CEO Asks One Question That’s an ‘Instant Red Flag’ If Interviewees Try to Answer It

Interviews are dreaded by many job seekers, particularly the infamous “curveball” questions used by recruiting managers and CEOs. The CEO and creator of JKR Windows, an American window installation company, Jefferson K. Rogers, has drawn notice for his unusual interview technique: a trick question intended to weed out unsuitable applicants.

“Impossible” Question: An Assessment of Sincerity and Coachability

Rogers posted his unique approach to interviews on his TikTok channel. He asks a question that he is certain the interviewee will be unable to respond to right away. Although the exact question is still unknown, Rogers stresses that there is no “right” response. The twist is this: The CEO is more interested in the candidate’s approach to the unknown than in knowledge.

Jefferson Rogers talking about a trick interview question

What He Looks For:

Sincerity: Is the applicant willing to acknowledge when they don’t know the solution?
Openness: Are they amenable to picking up new skills?
Coachability: Are they open to direction and instruction?

A candidate who tries to make up an answer, in Rogers’ opinion, is showing signs of a potentially troublesome personality—someone who is resistive to learning or hesitant to acknowledge their shortcomings.

Divergent Responses on Social Media

Although Rogers describes this technique as a useful means of determining fit, TikTok users had a variety of reactions.


Supporters: Some argue that the strategy is advantageous because it shows a candidate’s coachability and willingness to learning.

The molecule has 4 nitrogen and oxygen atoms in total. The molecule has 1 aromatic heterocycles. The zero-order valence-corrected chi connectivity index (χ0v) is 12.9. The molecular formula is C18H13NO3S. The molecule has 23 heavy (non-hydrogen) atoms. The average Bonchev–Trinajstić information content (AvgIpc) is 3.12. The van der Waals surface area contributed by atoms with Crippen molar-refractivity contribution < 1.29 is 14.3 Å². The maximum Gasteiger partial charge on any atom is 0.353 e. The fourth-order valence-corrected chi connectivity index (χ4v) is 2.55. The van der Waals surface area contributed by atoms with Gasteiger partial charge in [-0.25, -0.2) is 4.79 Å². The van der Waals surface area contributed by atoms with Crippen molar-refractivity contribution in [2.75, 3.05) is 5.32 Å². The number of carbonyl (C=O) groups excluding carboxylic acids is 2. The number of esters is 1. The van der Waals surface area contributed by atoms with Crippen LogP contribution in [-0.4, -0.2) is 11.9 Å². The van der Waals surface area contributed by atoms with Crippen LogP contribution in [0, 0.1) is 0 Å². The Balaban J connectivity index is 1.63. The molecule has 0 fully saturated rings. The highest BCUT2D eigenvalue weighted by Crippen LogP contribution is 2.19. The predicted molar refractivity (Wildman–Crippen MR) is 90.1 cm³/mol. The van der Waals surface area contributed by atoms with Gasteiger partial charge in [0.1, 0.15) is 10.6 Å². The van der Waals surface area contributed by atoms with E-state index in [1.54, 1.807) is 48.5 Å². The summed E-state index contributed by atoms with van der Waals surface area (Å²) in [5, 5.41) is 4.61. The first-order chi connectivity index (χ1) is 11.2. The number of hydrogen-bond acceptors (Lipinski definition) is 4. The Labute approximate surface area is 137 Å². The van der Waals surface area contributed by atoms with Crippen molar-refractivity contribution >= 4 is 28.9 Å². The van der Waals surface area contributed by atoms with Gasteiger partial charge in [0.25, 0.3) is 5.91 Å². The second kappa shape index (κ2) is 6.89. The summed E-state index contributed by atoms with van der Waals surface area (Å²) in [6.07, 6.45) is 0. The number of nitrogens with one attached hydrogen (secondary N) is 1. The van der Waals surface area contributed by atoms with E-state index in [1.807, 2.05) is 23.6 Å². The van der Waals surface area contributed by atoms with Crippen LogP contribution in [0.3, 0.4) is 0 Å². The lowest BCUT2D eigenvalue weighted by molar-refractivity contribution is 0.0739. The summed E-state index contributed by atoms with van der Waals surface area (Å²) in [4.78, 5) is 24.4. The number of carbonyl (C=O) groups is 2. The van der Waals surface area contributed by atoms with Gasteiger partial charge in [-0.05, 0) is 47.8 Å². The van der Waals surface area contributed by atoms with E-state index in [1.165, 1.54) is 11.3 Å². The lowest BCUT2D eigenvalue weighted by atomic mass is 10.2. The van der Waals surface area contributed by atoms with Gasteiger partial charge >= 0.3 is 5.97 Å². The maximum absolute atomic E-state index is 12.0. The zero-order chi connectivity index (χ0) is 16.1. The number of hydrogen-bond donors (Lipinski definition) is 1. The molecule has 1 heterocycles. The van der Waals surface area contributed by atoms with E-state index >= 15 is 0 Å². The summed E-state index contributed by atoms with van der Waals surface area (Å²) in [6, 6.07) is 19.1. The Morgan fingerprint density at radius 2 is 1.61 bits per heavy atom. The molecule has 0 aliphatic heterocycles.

Critics: According to others, it’s a bad strategy that could stop competent applicants from attempting to solve a problem or show their resolve by trying to provide a response. Furthermore, others consider the approach to be manipulative, arguing that it puts a particular response ahead of a true comprehension of the role.
Different Methods for Evaluating Fit

Although the “impossible question” generates discussion, there are alternative methods to assess a candidate’s fit for a role:

Behavioral Interviewing: Highlighting the candidate’s prior experiences and how they responded to particular circumstances can provide important context for understanding how they solve problems and approach new tasks.

Skills-Based Evaluations: An applicant’s suitability for a position can be determined immediately by testing pertinent abilities such technical proficiency, communication, and critical thought.
Fit Between the Work Style and Values of the Company: An interview’s questions and exchanges can reveal whether a candidate’s work style and values complement the company’s culture.

The success of any interview technique ultimately depends on the particular position and business. Although Rogers’ deceptive question might be useful to his organization, it’s crucial to think about other approaches to guarantee a thorough interview process that draws in and selects the top candidates.

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